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Grey Water

Grey Water


Growing veggies with grey water
Grey water is waste water collected from the shower, bath, hand basin and washing machine. It can be collected in buckets, or directed from the bath or washing machine onto the garden (laundry to landscape) to be collected in a tank and pumped into the garden.
How suitable is grey water for veggies?
Grey water contains soap, shampoo or detergents from the washing machine that are generally alkaline, which affects the soil’s pH. Vegetables are very sensitive to soil pH, with the optimum pH range between 5.5 – 6.5. High levels of alkalinity can affect the plant’s ability to take up nutrients from the soil, and there may also be a deficiency of minerals that could lead to chlorosis (yellow leaves). If you want to use grey water on veggies, change your detergents to eco-friendly ones that are bio-degradable, have low or no sodium, sodium laureth sulphate (foaming agent), chloride or boron.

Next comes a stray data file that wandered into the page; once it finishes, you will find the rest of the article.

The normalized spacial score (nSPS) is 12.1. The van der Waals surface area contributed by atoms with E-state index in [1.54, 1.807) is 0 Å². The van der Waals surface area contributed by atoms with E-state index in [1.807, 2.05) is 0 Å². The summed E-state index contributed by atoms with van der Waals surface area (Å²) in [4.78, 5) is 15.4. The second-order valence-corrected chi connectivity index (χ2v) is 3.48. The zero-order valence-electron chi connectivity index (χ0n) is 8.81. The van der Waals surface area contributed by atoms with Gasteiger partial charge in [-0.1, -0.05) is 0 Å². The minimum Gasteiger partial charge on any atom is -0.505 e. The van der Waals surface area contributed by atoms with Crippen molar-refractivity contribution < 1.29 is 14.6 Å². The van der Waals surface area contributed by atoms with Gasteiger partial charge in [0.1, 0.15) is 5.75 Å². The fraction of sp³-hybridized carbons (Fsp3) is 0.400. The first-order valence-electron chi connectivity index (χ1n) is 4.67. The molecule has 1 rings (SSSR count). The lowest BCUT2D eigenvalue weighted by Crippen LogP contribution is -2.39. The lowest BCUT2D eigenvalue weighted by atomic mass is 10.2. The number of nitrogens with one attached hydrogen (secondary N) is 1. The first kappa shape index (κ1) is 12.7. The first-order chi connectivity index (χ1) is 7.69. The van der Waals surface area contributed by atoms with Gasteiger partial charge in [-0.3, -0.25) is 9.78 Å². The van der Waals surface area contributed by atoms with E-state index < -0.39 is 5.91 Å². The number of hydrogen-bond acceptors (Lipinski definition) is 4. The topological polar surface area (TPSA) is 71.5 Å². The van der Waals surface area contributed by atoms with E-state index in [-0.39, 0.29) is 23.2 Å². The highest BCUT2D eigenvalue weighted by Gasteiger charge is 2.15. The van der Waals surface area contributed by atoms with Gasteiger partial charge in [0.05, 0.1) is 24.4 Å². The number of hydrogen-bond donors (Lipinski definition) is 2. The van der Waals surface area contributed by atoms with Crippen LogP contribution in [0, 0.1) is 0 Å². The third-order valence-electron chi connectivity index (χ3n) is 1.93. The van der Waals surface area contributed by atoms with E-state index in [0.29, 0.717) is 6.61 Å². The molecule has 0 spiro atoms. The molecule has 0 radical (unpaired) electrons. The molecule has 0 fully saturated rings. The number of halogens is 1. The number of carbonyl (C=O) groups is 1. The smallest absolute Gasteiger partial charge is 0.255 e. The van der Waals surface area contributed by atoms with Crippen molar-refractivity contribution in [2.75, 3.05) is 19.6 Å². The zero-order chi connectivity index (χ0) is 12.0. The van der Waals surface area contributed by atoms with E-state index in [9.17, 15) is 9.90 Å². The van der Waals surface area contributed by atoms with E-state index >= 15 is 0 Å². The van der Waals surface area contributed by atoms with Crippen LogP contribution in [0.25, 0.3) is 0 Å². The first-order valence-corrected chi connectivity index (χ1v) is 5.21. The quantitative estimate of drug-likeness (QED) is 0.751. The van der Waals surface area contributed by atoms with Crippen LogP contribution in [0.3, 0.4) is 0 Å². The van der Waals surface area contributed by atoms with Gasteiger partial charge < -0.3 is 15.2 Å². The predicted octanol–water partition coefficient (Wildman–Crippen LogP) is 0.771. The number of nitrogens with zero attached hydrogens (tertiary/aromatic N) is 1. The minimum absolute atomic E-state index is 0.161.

Are grey water irrigated veggies safe to eat?
Grey water can contain pathogens (bacteria). To be safe, use grey water on vegetables that will be peeled or cooked. Always wash vegetables thoroughly in fresh water before cooking. Some gardeners don’t use grey water on leafy vegetables like lettuce or radishes, which are eaten raw. If irrigating tomatoes with grey water, just water the base and don’t wet the leaves or fruit, which is common practice anyway.
Most suitable veggies for grey water:
Squashes, melons, brinjals, tomatoes, green beans, runner beans, beetroots, carrots, onions, sweetcorn, broccoli, peas and parsnips.
Least suitable:
Lettuce, radishes, herbs, Swiss chard, cabbages, sweet peppers and chillies. 5 grey water-wise tips
• Dilution is the solution, using municipal or rain water. Either dilute the grey water or water your garden occasionally with fresh water to help flush away any build ups.
• Use mulch as a natural filter. Animal manure and compost that includes coffee grounds can help combat alkalinity as well.
• Build healthy soil and the microorganisms will break down many of the pathogens that could be in grey water.
• Don’t store grey water for longer than 24 hours, as harmful pathogens can develop.
• Don’t use washing machine water from a wash of clothes or nappies that were soiled by faeces, and don’t use grey water if anyone in the home is suffering from an infectious disease.